But the project never got that far, of course. From an occult perspective, it’s worth suggesting that the work Yeats and his fellow occultists did on the Castle of Heroes project may well have contributed substantially to the transformation of Ireland’s thought and culture that ended nearly a millennium of English domination over the island and saw the Irish Free State and then the Republic of Ireland established. The act of reaching down into the deep levels of mythic consciousness to give strength to a nation is far more effective than rationalists dream; that was how a network of German and Austrian occultists headed by Guido von List and Jörg Lanz von Liebenfels set out to transform the collective consciousness of the Germanic peoples beginning just after 1900, and how a network of British occultists headed by Dion Fortune set out to strengthen the collective consciousness of Britain in the dark days of 1940, when the metastatic horror launched by the heirs of von List and Lanz von Leibenfels stood poised on the brink of the English Channel.
As this last example suggests, the power that can be summoned from the deep places of the psyche and the land is just as potent for destruction as for the opposite. The Ariosophists who set out to waken the Germanic folk-soul never understood that a working of this kind succeeds when it focuses exclusively on building up what it wants to support, not on tearing down what it thinks it opposes. You can win temporary victories along that latter path, as the example of Nazi Germany shows, but every victory you win simply gives additional strength to your opponents, and eventually they will overwhelm you—as the example of Nazi Germany also shows.
Yeats, and for that matter Dion Fortune, knew better than to go down that path. His work with the myths and powers of ancient Ireland was aimed not at defeating the British Empire but solely on strengthening the Irish folk consciousness until British rule over Ireland disintegrated of its own weight. There is only one reason why Irish occultists today can’t pick up where Yeats left off and try to complete the trajectory he set out, to rouse the mythic forces of the Irish land and create the kind of self-sustaining cultural efflorescence he hoped to spark; there’s only one reason, for that matter, why people in other parts of the world can’t draw on his example for similar projects elsewhere.
The reason is that the Castle of Heroes material has never been published. Practically everything else Yeats ever wrote, down to stray jottings in notebooks, has already seen print, but the only place I know of where his Castle of Heroes writings have appeared since his death is in an obscure doctoral dissertation in the 1970s—I have a copy, which is how I know the details of the work. His draft initiation rituals are vivid, fascinating stuff, and so is much of the other material in these papers. Even for those who don’t happen to be interested in occultism, but simply want to know more about the imagination of one of the western world’s great poets, they’re worth reading.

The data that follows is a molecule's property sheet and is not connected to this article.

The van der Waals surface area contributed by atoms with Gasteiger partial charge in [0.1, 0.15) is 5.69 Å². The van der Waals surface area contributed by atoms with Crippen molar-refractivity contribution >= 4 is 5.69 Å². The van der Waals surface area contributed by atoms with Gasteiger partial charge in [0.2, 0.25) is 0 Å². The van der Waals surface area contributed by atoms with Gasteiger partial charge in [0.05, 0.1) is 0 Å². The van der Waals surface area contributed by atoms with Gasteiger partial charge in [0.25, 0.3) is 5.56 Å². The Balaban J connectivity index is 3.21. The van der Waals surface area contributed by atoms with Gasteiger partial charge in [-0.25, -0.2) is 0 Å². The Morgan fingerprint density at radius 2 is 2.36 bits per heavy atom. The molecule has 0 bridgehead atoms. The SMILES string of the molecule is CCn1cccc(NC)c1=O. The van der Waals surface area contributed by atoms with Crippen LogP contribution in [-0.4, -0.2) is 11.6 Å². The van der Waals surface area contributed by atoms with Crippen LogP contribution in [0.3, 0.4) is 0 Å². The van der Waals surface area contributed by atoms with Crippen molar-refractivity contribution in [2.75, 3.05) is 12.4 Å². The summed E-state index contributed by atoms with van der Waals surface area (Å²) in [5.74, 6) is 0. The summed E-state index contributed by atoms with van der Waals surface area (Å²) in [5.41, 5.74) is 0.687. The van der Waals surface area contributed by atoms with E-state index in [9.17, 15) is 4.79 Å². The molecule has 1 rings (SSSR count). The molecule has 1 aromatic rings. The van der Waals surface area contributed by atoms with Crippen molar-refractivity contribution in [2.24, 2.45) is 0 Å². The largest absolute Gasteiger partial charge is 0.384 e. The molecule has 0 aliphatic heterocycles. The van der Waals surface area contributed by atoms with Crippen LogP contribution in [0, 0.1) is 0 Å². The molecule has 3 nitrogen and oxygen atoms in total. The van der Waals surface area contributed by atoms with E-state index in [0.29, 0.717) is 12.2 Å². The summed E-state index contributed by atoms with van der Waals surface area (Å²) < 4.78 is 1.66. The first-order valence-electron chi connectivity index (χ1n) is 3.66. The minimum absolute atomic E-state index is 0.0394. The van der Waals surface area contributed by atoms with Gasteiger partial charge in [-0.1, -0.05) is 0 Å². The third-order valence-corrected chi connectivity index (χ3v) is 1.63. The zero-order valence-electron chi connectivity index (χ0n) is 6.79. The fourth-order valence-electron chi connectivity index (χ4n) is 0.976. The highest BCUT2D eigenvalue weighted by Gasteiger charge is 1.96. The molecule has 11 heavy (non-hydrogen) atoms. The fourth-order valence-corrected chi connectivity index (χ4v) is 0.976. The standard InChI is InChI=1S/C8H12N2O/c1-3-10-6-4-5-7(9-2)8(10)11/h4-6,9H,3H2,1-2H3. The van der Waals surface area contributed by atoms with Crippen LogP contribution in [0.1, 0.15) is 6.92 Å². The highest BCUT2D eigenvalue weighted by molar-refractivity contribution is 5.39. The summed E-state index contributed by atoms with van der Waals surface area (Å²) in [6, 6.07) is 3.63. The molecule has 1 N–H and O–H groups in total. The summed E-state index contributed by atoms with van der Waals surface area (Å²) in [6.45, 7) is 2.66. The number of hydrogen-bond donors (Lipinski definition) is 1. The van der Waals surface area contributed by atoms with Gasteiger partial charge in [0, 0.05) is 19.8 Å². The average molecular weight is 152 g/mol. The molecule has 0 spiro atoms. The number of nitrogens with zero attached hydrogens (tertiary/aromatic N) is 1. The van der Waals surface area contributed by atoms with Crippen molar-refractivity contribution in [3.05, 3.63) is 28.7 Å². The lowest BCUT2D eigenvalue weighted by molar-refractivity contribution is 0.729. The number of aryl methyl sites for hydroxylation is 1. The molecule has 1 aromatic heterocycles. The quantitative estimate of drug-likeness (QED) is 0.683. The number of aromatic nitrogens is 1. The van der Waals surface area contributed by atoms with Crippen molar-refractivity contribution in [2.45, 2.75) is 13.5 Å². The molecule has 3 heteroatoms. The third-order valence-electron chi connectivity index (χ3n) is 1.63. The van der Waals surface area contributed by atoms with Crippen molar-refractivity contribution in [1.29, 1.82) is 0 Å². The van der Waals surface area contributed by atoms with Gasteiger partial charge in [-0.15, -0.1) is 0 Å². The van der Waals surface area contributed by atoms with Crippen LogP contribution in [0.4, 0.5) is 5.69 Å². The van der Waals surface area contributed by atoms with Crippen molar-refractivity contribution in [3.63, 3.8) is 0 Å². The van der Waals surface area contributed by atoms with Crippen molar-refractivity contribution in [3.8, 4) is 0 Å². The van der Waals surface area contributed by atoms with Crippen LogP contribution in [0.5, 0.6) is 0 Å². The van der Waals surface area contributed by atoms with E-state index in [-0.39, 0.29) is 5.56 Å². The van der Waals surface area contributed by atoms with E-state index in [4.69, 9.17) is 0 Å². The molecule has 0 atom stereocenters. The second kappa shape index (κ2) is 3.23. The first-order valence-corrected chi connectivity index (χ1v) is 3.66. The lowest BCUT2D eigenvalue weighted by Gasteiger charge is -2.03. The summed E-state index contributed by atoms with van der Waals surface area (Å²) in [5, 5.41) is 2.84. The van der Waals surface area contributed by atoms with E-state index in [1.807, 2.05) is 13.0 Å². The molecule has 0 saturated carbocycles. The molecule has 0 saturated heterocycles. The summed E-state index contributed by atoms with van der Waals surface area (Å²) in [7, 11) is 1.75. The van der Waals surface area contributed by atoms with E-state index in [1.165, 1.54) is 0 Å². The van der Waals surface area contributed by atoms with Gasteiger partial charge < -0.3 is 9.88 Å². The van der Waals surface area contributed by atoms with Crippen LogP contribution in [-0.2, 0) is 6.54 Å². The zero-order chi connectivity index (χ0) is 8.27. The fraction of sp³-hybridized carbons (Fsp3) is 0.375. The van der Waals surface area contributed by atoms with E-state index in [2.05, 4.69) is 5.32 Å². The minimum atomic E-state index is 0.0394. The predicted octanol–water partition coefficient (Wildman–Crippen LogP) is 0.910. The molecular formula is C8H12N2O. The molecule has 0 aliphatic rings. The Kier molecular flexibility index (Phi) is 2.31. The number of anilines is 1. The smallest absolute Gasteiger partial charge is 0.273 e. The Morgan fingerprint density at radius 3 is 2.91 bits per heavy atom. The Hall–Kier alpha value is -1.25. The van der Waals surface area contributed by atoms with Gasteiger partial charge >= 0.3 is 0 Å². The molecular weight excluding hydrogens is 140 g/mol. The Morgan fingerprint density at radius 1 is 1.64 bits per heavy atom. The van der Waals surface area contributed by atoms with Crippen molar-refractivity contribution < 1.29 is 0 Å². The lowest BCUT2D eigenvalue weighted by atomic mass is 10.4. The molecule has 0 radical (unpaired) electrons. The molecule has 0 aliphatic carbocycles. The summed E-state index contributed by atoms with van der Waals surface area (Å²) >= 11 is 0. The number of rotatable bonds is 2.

I have no idea if they’ll ever see print, however. The prejudice against occultism that has erased Marie Corelli, G.R.S. Mead, Jessie Weston, and so many other major figures of their time from the memory and imagination of ours remains fixed in place; a good many Yeats scholars still edge nervously around his lifelong commitment to occult study and practice, and ignore as much of the occult dimension of his work as they possibly can. Maybe that will change someday, but in the meantime, much of our own past remains hidden away behind a conspiracy of silence.
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Not coincidentally, Jessie Weston, G.R.S. Mead, William Morris, and a flurry of other forgotten figures are central to my latest book, The Ceremony of the Grail: Ancient Mysteries, Gnostic Heresies, and the Lost Rituals of Freemasonry, which is hitting the bookstore shelves as I type this. It’s a sequel of sorts to my earlier book The Secret of the Temple, and focuses on Jessie Weston’s theory that the Grail legends are lightly garbled accounts of a Gnostic ceremony of initiation—a theory for which I introduce significant new evidence. The book’s a bit of a wild ride, and admittedly speculative in places, but it covers quite a bit of fascinating ground. If you’re interested, you can order it here in the United States, and from your favorite full-service bookstore or online venue elsewhere.